The study by Patel et al. has reported that the anterior 2/3 of the tongue is the most common site (23.02%) of oral cancer, followed by the posterior 1/3 (19.64%), alveolus, lips and cheeks.22 Iype et al. have found the tongue as the most common site (52%), followed by cheek (26%), alveolus (10%), palate (4.5%), lip (2.3%) and floor of mouth (1.9%).24 Durazzo et al. have found that 55.6% of patients had cancer of the tongue and floor of mouth.25 It has been observed in various studies that anatomically more anterior parts (buccal mucosa, anterior 2/3 of the tongue, alveolus, lips, and base of tongue) are the frequently involved sites for oral and oropharyngeal malignancies. This could be due to the long duration of contact of these site with the carcinogens in tobacco and alcohol.23

 

In the current study, 60% of the subjects had stage IV squamous cell carcinoma, followed by around 13% each with stage III, stage II and stage I. Majority of patients had rural background and sought medical consultation only at later stages.

 

Plasma levels of antioxidants are reliable indicators of the antioxidant status, because they reflect the bioavailability as well increased utilization to counter lipid peroxidation. Furthermore, antioxidants levels in plasma are also influenced by life style factors such as diet and tobacco.4 Korde et al. have conducted a study on enhanced nitrosative and oxidative stress with decreased TAC in 30 patients with oral precancer and same number of subjects with OSCC. Decreased TAC was noted in the serum of OSCC when compared to the control.26 In our study TAC mean value in healthy individual is 1.2032 mM/L with SD of ±0.17078, whereas mean value in OSCC patients was 0.9354mM/L with SD of ±0.19417. Though the absolute values of TAC were low in patients with OSCC, the values were not found to be statistically significant. This might be due to small sample size of the study.

 

Vitamin C plays a vital role in antioxidant defense. It acts as a scavenger of free radicals and impedes the detrimental chain reactions triggered by the free radicals, which would otherwise result in tissue damage leading to oxidative stress.27 Priya et al. have studied the oxidant/antioxidant status in patients with oral squamous cell carcinoma in tissue and plasma. The plasma level of vitamin C was found to be diminished when compared to the healthy controls.28 Malathi et al. have studied the role of oxidative stress and the effect of radiotherapy on the plasma oxidant-antioxidant status in head and neck cancer. The study has reported reduced plasma levels of vitamin C in the head and neck cancer patients when compared to those in the healthy controls. These parameters showed significant changes after radiotherapy, as indicated by higher levels of vitamin C in the plasma of the cancer patients.29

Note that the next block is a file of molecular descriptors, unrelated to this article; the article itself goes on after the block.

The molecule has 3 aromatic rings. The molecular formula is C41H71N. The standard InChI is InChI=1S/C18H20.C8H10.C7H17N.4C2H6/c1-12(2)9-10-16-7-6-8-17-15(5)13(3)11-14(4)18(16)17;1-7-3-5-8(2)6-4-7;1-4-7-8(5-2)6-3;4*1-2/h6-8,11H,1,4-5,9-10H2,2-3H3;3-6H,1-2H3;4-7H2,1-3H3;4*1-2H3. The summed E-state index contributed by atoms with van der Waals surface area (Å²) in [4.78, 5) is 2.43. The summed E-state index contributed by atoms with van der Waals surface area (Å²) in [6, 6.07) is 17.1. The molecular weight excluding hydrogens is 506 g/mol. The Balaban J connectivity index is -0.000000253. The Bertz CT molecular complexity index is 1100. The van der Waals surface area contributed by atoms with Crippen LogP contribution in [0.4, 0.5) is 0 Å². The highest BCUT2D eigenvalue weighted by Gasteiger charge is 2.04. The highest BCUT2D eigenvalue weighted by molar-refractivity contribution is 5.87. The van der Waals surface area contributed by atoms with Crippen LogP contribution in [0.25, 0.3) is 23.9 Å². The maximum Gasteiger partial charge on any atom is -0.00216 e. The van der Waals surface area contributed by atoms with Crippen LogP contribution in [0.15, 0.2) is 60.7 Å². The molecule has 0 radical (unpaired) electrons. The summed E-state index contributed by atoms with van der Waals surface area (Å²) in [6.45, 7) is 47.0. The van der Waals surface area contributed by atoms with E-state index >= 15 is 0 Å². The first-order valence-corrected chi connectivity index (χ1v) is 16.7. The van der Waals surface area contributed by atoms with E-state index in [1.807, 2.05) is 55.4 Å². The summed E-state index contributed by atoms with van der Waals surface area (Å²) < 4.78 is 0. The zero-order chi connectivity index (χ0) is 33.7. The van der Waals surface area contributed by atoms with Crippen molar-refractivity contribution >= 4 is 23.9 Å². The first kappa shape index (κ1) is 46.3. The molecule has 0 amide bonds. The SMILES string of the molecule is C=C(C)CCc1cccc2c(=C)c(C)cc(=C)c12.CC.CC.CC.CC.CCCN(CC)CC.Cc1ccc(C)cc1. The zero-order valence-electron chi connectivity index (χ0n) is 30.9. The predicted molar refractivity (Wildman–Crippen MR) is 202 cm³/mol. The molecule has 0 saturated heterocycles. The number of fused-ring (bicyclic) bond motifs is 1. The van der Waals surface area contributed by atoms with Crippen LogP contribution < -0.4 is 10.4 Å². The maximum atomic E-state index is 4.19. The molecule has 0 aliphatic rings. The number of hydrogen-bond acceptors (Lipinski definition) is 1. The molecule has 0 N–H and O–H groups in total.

In the present study, mean value of vitamin C in oral cancer patients was 0.5062 nmol/ml with SD of ±0.8244 nmol/ml, whereas healthy individuals had 1.2643 nmol/ml with SD of ±0.35471 nmol/ml, which was higher than oral cancer patients. Overall the values were found to be statistically significant. A possible mechanism for the protective effect of vitamin C is the inhibition of nitrosamine formation from secondary and higher amines in combination with nitrite. It has been said that antioxidant nutrients may be utilized to a greater extent in oral cancer patient to counteract free radical mediated-cell disturbances, resulting in a reduction in antioxidant level.29

 

The MDA value in the blood is the measure of the ability of the body to handle oxidative stress.30 Patait et al. conducted a similar study on estimation of serum MDA before and after radiotherapy in oral squamous cell carcinoma patients undergoing antioxidant therapy. The corresponding mean±SD levels of serum MDA noted in the control group and the study group were 0.3084±0.10167 μM/L and 0.598± 0.1609 μM/L.31 In the present study, the MDA mean±SD value in oral cancer patients was 2.2588±0.60264 µM/L, while the value noted in healthy individuals was 0.8661±0.19481µM/L, which was lower than the oral cancer patients. Overall the values were found to be statistically significant.

 

High levels of serum MDA in oral cancer patients directly reflects increased oxidative stress and lipid peroxidation, which might be due to the interaction of various carcinogenic agents generating free radicals beyond their defending power or may be due to poor antioxidant system existing in these individuals. Thus measurement of serum MDA determines an extent of lipid peroxidation and antioxidant status.

 

Conclusion

The present study was conducted in 15 patients with oral oropharyngeal malignancy and 15 age- and sex-matched healthy individuals. The study has shown that the plasma level of vitamin C was lesser in oral and oropharyngeal squamous cell carcinoma patients when compared to healthy individuals (P <0.05). Statistically significant increase in the level of MDA, a marker of oxidative stress, was noted in patients with oral and oropharyngeal squamous cell carcinoma than normal healthy individuals (P <0.05). Though the absolute values of TAC were low in patients with OSCC, they were not statistically significant. This might be due to small sample size of the study. Further study involving a large sample size is required to ascertain the study findings.

Competing interests

The author(s) declared no potential conflicts of interest with respect to the research, authorship, and/or publication of this article.

 

Acknowledgement

Authors are thankful for the Indian council of medical research (ICMR) for providing financial assistance.